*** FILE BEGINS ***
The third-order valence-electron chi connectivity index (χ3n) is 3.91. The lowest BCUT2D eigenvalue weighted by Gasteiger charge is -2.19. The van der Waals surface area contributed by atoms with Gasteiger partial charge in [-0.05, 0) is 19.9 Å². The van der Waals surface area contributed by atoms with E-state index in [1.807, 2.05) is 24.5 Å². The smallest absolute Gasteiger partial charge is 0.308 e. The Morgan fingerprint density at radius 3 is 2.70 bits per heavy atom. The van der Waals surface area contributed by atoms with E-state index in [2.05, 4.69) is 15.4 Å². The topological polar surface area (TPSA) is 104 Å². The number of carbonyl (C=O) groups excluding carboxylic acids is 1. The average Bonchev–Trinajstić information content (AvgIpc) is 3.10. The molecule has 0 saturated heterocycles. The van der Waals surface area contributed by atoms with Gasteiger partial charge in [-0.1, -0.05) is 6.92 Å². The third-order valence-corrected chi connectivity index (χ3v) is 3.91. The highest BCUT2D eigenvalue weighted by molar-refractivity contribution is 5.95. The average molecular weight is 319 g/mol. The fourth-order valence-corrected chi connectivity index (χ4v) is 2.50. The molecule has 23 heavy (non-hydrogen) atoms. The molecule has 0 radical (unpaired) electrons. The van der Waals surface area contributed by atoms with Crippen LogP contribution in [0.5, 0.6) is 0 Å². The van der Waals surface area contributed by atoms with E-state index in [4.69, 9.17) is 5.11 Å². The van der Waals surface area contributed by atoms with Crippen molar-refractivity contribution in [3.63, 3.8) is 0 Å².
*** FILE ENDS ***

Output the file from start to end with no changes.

The third-order valence-electron chi connectivity index (χ3n) is 3.91. The lowest BCUT2D eigenvalue weighted by Gasteiger charge is -2.19. The van der Waals surface area contributed by atoms with Gasteiger partial charge in [-0.05, 0) is 19.9 Å². The van der Waals surface area contributed by atoms with E-state index in [1.807, 2.05) is 24.5 Å². The smallest absolute Gasteiger partial charge is 0.308 e. The Morgan fingerprint density at radius 3 is 2.70 bits per heavy atom. The van der Waals surface area contributed by atoms with E-state index in [2.05, 4.69) is 15.4 Å². The topological polar surface area (TPSA) is 104 Å². The number of carbonyl (C=O) groups excluding carboxylic acids is 1. The average Bonchev–Trinajstić information content (AvgIpc) is 3.10. The molecule has 0 saturated heterocycles. The van der Waals surface area contributed by atoms with Gasteiger partial charge in [-0.1, -0.05) is 6.92 Å². The third-order valence-corrected chi connectivity index (χ3v) is 3.91. The highest BCUT2D eigenvalue weighted by molar-refractivity contribution is 5.95. The average molecular weight is 319 g/mol. The fourth-order valence-corrected chi connectivity index (χ4v) is 2.50. The molecule has 23 heavy (non-hydrogen) atoms. The molecule has 0 radical (unpaired) electrons. The van der Waals surface area contributed by atoms with Crippen LogP contribution in [0.5, 0.6) is 0 Å². The van der Waals surface area contributed by atoms with E-state index in [4.69, 9.17) is 5.11 Å². The van der Waals surface area contributed by atoms with Crippen molar-refractivity contribution in [3.63, 3.8) is 0 Å².